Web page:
via Turkey: Laundering Billions for Iran

Is Saudi Arabia Key to America’s Mideast Strategy?

In early November, Houthi rebels in Yemen, backed by the Islamic Republic of Iran, launched a missile strike targeting the King Khalid International Airport in Riyadh, Saudi Arabia. Although the missile, like more than 100 others launched at Saudi Arabia from Yemen over the past two years, was intercepted, and no casualties were incurred, the incident served as yet another reminder of Tehran’s aggression and hegemonic ambitions in the Middle East, through proxy terrorist organizations. The Houthis are but one example; al Qaeda, Hamas and Hezbollah are others.

In the immediate aftermath of the attack, U.S. President Donald Trump telephoned Saudi King Salman to repeat the importance of fighting terrorism in the region and the world — the stated purpose of the joint American-Saudi Global Center for Combating Extremist Ideology, which the two leaders inaugurated in Riyadh in May, at a gathering of representatives from 50 Islamic nations.

Since that summit in the spring — the first leg of Trump’s first official trip abroad as president – King Salman’s son, Crown Prince Mohammed bin Salman, has been pushing economic and social reforms, announcing a crackdown on corruption and an increase in women’s rights, including allowing them to drive.

At the Future Investment Initiative conference in Riyadh at the end of October, Crown Prince Mohammed vowed to “return to a more moderate Islam,” saying:

via Is Saudi Arabia Key to America’s Mideast Strategy?

A Two State Solution for Europe?

A French intellectual, Christian Moliner, recently suggested that France should establish a Muslim state-within-a-state that adheres to sharia law, inside the borders of France, to avoid a civil war. Warning against refusing to deal with the problems of Islamism in Europe because of political correctness, he stated:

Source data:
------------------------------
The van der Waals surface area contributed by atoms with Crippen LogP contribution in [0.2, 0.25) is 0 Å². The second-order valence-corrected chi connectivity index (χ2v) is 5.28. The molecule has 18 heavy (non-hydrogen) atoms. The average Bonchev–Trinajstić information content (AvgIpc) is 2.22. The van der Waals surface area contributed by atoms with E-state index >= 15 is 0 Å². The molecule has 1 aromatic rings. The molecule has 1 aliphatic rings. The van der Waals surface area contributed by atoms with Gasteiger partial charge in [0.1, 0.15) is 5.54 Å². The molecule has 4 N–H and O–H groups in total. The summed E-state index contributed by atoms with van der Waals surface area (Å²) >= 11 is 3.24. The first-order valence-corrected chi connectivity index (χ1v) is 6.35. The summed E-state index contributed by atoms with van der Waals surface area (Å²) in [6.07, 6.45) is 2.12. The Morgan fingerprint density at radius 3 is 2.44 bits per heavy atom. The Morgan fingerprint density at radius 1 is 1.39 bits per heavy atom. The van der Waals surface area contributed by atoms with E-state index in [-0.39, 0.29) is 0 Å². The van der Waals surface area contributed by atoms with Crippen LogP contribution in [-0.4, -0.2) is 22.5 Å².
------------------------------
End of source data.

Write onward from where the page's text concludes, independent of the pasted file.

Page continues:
“Out of the fear of appearing Islamophobic, to satisfy this bustling fringe of Muslims, governments are ready to accept the spread of radical practices throughout the country…. [some] territories are outside the control of the Republic. The police can come only in force and for limited durations… We can never convert the 30% of Muslims who demand the introduction of sharia law to the merits of our democracy and secularism. We are now allowing segregation to take place that does not say its name.”

Moliner’s solution?

“… Establish a dual system of law in France… one territory, one government, but two peoples: the French with the usual laws and Muslims with Qur’anic status (but only for those who choose it)… The latter will have the right to vote… but they will apply Sharia in everyday life, to regulate matrimonial laws (which will legalize polygamy) and inheritance… They will no longer apply to French judges for disputes between Muslims… conflicts between Christians and believers will remain the responsibility of ordinary courts…”

via A Two State Solution for Europe?